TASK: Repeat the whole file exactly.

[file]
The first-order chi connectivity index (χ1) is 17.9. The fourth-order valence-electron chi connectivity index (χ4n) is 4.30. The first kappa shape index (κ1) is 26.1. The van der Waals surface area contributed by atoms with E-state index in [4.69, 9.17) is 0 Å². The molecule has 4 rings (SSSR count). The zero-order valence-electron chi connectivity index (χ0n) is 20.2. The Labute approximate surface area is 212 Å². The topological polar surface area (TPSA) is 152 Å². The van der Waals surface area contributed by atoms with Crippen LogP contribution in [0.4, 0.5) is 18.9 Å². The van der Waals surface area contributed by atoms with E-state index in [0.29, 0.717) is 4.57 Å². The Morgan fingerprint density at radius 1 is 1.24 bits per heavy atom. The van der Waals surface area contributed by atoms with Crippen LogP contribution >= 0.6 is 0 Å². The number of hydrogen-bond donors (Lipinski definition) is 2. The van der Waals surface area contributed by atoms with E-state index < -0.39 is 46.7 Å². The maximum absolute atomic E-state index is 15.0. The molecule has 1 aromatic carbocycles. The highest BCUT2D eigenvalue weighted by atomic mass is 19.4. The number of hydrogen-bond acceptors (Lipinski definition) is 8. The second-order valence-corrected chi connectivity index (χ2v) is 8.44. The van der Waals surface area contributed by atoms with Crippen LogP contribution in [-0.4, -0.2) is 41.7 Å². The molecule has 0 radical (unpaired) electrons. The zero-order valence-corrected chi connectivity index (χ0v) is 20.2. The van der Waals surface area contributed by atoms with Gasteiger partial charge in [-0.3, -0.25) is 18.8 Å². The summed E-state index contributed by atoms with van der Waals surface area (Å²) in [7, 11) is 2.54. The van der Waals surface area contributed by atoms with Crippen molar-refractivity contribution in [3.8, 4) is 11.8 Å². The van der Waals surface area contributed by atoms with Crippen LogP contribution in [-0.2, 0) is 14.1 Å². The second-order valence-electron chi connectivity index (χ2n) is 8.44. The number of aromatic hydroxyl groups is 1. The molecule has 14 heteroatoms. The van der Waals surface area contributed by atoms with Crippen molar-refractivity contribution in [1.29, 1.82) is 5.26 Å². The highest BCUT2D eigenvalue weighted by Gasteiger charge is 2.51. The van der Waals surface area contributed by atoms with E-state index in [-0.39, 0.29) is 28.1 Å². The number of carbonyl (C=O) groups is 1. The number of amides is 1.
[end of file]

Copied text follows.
The first-order chi connectivity index (χ1) is 17.9. The fourth-order valence-electron chi connectivity index (χ4n) is 4.30. The first kappa shape index (κ1) is 26.1. The van der Waals surface area contributed by atoms with E-state index in [4.69, 9.17) is 0 Å². The molecule has 4 rings (SSSR count). The zero-order valence-electron chi connectivity index (χ0n) is 20.2. The Labute approximate surface area is 212 Å². The topological polar surface area (TPSA) is 152 Å². The van der Waals surface area contributed by atoms with Crippen LogP contribution in [0.4, 0.5) is 18.9 Å². The van der Waals surface area contributed by atoms with E-state index in [0.29, 0.717) is 4.57 Å². The Morgan fingerprint density at radius 1 is 1.24 bits per heavy atom. The van der Waals surface area contributed by atoms with Crippen LogP contribution >= 0.6 is 0 Å². The number of hydrogen-bond donors (Lipinski definition) is 2. The van der Waals surface area contributed by atoms with E-state index < -0.39 is 46.7 Å². The maximum absolute atomic E-state index is 15.0. The molecule has 1 aromatic carbocycles. The highest BCUT2D eigenvalue weighted by atomic mass is 19.4. The number of hydrogen-bond acceptors (Lipinski definition) is 8. The second-order valence-corrected chi connectivity index (χ2v) is 8.44. The van der Waals surface area contributed by atoms with Crippen LogP contribution in [-0.4, -0.2) is 41.7 Å². The molecule has 0 radical (unpaired) electrons. The zero-order valence-corrected chi connectivity index (χ0v) is 20.2. The van der Waals surface area contributed by atoms with Gasteiger partial charge in [-0.3, -0.25) is 18.8 Å². The summed E-state index contributed by atoms with van der Waals surface area (Å²) in [7, 11) is 2.54. The van der Waals surface area contributed by atoms with Crippen molar-refractivity contribution in [3.8, 4) is 11.8 Å². The van der Waals surface area contributed by atoms with Crippen LogP contribution in [-0.2, 0) is 14.1 Å². The second-order valence-electron chi connectivity index (χ2n) is 8.44. The number of aromatic hydroxyl groups is 1. The molecule has 14 heteroatoms. The van der Waals surface area contributed by atoms with Crippen molar-refractivity contribution in [1.29, 1.82) is 5.26 Å². The highest BCUT2D eigenvalue weighted by Gasteiger charge is 2.51. The van der Waals surface area contributed by atoms with E-state index in [-0.39, 0.29) is 28.1 Å². The number of carbonyl (C=O) groups is 1. The number of amides is 1.